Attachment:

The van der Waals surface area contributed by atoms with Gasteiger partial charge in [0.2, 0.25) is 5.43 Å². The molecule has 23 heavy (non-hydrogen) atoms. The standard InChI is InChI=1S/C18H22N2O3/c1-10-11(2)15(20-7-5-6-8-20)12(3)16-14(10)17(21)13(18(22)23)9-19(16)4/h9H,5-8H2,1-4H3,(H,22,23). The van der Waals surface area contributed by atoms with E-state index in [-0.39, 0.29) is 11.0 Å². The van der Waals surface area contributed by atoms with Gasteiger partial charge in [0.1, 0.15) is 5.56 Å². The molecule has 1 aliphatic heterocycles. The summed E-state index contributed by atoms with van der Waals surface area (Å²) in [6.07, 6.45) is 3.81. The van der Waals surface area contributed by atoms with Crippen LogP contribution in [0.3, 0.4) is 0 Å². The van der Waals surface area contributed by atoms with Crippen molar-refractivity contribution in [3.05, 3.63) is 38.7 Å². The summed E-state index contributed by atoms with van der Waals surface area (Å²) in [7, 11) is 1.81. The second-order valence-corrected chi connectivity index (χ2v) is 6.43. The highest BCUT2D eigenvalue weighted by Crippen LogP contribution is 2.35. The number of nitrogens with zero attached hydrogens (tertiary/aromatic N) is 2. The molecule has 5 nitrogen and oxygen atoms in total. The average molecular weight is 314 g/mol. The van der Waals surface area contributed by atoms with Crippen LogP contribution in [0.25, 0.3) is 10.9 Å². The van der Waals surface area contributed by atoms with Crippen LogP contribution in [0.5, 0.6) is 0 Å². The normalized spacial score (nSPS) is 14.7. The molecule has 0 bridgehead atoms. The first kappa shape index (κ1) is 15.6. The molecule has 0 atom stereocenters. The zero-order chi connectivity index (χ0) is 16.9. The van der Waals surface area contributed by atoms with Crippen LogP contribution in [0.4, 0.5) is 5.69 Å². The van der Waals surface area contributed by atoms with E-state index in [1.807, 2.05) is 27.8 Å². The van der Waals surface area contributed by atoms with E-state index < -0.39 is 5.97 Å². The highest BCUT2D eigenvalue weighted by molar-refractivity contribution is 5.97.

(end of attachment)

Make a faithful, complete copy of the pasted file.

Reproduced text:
The van der Waals surface area contributed by atoms with Gasteiger partial charge in [0.2, 0.25) is 5.43 Å². The molecule has 23 heavy (non-hydrogen) atoms. The standard InChI is InChI=1S/C18H22N2O3/c1-10-11(2)15(20-7-5-6-8-20)12(3)16-14(10)17(21)13(18(22)23)9-19(16)4/h9H,5-8H2,1-4H3,(H,22,23). The van der Waals surface area contributed by atoms with E-state index in [-0.39, 0.29) is 11.0 Å². The van der Waals surface area contributed by atoms with Gasteiger partial charge in [0.1, 0.15) is 5.56 Å². The molecule has 1 aliphatic heterocycles. The summed E-state index contributed by atoms with van der Waals surface area (Å²) in [6.07, 6.45) is 3.81. The van der Waals surface area contributed by atoms with Crippen LogP contribution in [0.3, 0.4) is 0 Å². The van der Waals surface area contributed by atoms with Crippen molar-refractivity contribution in [3.05, 3.63) is 38.7 Å². The summed E-state index contributed by atoms with van der Waals surface area (Å²) in [7, 11) is 1.81. The second-order valence-corrected chi connectivity index (χ2v) is 6.43. The highest BCUT2D eigenvalue weighted by Crippen LogP contribution is 2.35. The number of nitrogens with zero attached hydrogens (tertiary/aromatic N) is 2. The molecule has 5 nitrogen and oxygen atoms in total. The average molecular weight is 314 g/mol. The van der Waals surface area contributed by atoms with Crippen LogP contribution in [0.25, 0.3) is 10.9 Å². The van der Waals surface area contributed by atoms with Crippen LogP contribution in [0.5, 0.6) is 0 Å². The normalized spacial score (nSPS) is 14.7. The molecule has 0 bridgehead atoms. The first kappa shape index (κ1) is 15.6. The molecule has 0 atom stereocenters. The zero-order chi connectivity index (χ0) is 16.9. The van der Waals surface area contributed by atoms with Crippen LogP contribution in [0.4, 0.5) is 5.69 Å². The van der Waals surface area contributed by atoms with E-state index in [1.807, 2.05) is 27.8 Å². The van der Waals surface area contributed by atoms with E-state index < -0.39 is 5.97 Å². The highest BCUT2D eigenvalue weighted by molar-refractivity contribution is 5.97.